The Military World Games, an Olympic-style spectrum of competitive action, are held every four years. The 2019 episode took place in Wuhan, China. The 7th such, the games ran from October 18 to October 27.  The US contingent comprised of 17 teams of over 280 athletes, plus an innumerable other staff members. Altogether, over 9000 athletes from 110 countries were on hand to showcase their athletic mettle in more than 27 sports. All NATO countries were present, with Africa on its part represented by 30 countries who included Botswana, Egypt, Kenya, Zambia, and Zimbabwe.

Besides the singular number of participants, the event notched up a whole array of firsts. One report spelt them out thus: “The first time the games were staged outside of military bases, the first time the games were all held in the same city, the first time an Athletes’ Village was constructed, the first time TV and VR systems were powered by 5G telecom technology, and the first use of all-round volunteer services for each delegation.”

Now, here is the clincher: the location of the guest house for the US team was located in the immediate neighbourhood of the Wuhan Seafood Market, the place the Chinese authorities to this day contend was the diffusion point of the coronavirus. But there is more: according to some reports, the person who allegedly but unwittingly transmitted the virus to the people milling about the market – Patient Zero of Covid-19 – was one Maatie Benassie.

Benassie, 52, is a security officer of Sergeant First Class rank at the Fort Belvoir military base in Virginia and took part in the 50-mile cycling road race in the same competitions. In the final lap, she was accidentally knocked down by a fellow contestant and sustained a fractured rib and a concussion though she soldiered on and completed the race with the agonising adversity.  Inevitably, she saw a bit of time in a local health facility.   According to information dug up by George Webb, an investigative journalist based in Washington DC,     Benassie would later test positive for Covid-19 at the Fort Belvoir Community Hospital.

Incidentally, Benassie apparently passed on the virus to other US soldiers at the games, who were hospitalised right there in China before they were airlifted back to the US. The US government straightaway prohibited the publicising of details on the matter under the time-honoured excuse of “national security interests”, which raised eyebrows as a matter-of-course. As if that was not fishy enough, the US out of the blue tightened Chinese visas to the US at the conclusion of the games.

The rest, as they say, is history: two months later, Covid-19 had taken hold on China territory.  “From that date onwards,” said one report, “one to five new cases were reported each day. By December 15, the total number of infections stood at 27 — the first double-digit daily rise was reported on December 17 — and by December 20, the total number of confirmed cases had reached 60.”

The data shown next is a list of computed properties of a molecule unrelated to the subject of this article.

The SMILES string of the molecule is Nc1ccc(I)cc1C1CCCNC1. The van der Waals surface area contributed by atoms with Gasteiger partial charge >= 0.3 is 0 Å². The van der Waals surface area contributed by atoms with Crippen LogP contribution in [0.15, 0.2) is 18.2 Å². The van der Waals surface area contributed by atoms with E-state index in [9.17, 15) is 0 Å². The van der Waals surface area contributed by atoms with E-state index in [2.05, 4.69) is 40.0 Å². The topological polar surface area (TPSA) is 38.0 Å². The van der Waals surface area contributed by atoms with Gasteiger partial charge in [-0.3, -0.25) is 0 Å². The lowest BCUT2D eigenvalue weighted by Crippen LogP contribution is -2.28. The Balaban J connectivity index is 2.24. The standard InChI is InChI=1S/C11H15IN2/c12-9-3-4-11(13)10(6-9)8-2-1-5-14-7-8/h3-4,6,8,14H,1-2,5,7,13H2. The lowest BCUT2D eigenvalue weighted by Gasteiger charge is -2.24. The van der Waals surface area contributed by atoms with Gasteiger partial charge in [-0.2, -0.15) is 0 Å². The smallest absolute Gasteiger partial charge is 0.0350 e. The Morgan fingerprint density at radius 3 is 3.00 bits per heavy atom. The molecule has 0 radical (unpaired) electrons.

TWO CURIOUS RESEARCH HALTINGS

Is it a coincidence that all the US soldiers who fell ill at the Wuhan games did their preparatory training at the Fort Belvoir military base, only a 15-minutes’  drive from Fort Detrick?

That Fort Detrick is a plain-sight perpetrator of pathogenic evils is evidenced by a number of highly suspicious happenings concerning it. Remember the 2001 anthrax mailing attacks on government and media houses which killed five people right on US territory? The two principal suspects who puzzlingly were never charged, worked as microbiologists at Fort Detrick. Of the two, Bruce Ivins, who was the more culpable, died in 2008 of “suicide”. For “suicide”, read “elimination”, probably because he was in the process of spilling the beans and therefore cast the US government in a stigmatically diabolical light. Indeed, the following year, all research projects at Fort Detrick were suspended on grounds that the institute was “storing pathogens not listed   in its database”. The real truth was likely much more reprehensible.

In 2014, there was a mini local pandemic in the US which killed thousands of people and which the mainstream media were not gutsy enough to report. It arose following the weaponisation at Fort Detrick of the H7N9 virus, prompting the Obama administration to at once declare a moratorium on the research and withdraw funding.

The Trump administration, however, which has a pathological fixation on undoing practically all the good Obama did, reinstated the research under new rigorous guidelines in 2017. But since old habits die hard, the new guidelines were flouted at will, leading to another shutdown of the whole research gamut at the institute in August 2019.  This, nonetheless, was not wholesale as other areas of research, such as experiments to make bird flu more transmissible and which had begun in 2012, proceeded apace. As one commentator pointedly wondered aloud, was it really necessary to study how to make H5N1, which causes a type of bird flu with an eye-popping mortality rate, more transmissible?